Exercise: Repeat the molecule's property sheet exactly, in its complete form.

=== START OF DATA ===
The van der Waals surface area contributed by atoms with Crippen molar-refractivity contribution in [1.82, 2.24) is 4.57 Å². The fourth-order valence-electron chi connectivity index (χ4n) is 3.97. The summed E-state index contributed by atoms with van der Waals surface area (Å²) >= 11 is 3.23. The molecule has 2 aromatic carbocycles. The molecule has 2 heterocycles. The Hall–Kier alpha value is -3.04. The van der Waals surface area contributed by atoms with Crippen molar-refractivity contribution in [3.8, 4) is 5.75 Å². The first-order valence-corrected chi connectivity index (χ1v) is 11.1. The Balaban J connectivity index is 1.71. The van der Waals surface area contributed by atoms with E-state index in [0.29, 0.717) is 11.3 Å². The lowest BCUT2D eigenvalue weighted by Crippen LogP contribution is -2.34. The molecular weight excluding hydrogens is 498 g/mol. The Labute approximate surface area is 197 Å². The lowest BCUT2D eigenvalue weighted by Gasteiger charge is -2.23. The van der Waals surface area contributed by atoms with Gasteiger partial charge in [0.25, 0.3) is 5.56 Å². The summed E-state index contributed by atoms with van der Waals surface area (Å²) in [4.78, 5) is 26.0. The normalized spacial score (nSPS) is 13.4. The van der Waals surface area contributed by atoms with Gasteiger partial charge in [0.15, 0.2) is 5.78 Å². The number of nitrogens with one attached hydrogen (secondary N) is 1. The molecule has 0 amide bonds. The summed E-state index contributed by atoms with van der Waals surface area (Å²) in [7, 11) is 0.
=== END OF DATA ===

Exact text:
The van der Waals surface area contributed by atoms with Crippen molar-refractivity contribution in [1.82, 2.24) is 4.57 Å². The fourth-order valence-electron chi connectivity index (χ4n) is 3.97. The summed E-state index contributed by atoms with van der Waals surface area (Å²) >= 11 is 3.23. The molecule has 2 aromatic carbocycles. The molecule has 2 heterocycles. The Hall–Kier alpha value is -3.04. The van der Waals surface area contributed by atoms with Crippen molar-refractivity contribution in [3.8, 4) is 5.75 Å². The first-order valence-corrected chi connectivity index (χ1v) is 11.1. The Balaban J connectivity index is 1.71. The van der Waals surface area contributed by atoms with E-state index in [0.29, 0.717) is 11.3 Å². The lowest BCUT2D eigenvalue weighted by Crippen LogP contribution is -2.34. The molecular weight excluding hydrogens is 498 g/mol. The Labute approximate surface area is 197 Å². The lowest BCUT2D eigenvalue weighted by Gasteiger charge is -2.23. The van der Waals surface area contributed by atoms with Gasteiger partial charge in [0.25, 0.3) is 5.56 Å². The summed E-state index contributed by atoms with van der Waals surface area (Å²) in [4.78, 5) is 26.0. The normalized spacial score (nSPS) is 13.4. The van der Waals surface area contributed by atoms with Gasteiger partial charge in [0.15, 0.2) is 5.78 Å². The number of nitrogens with one attached hydrogen (secondary N) is 1. The molecule has 0 amide bonds. The summed E-state index contributed by atoms with van der Waals surface area (Å²) in [7, 11) is 0.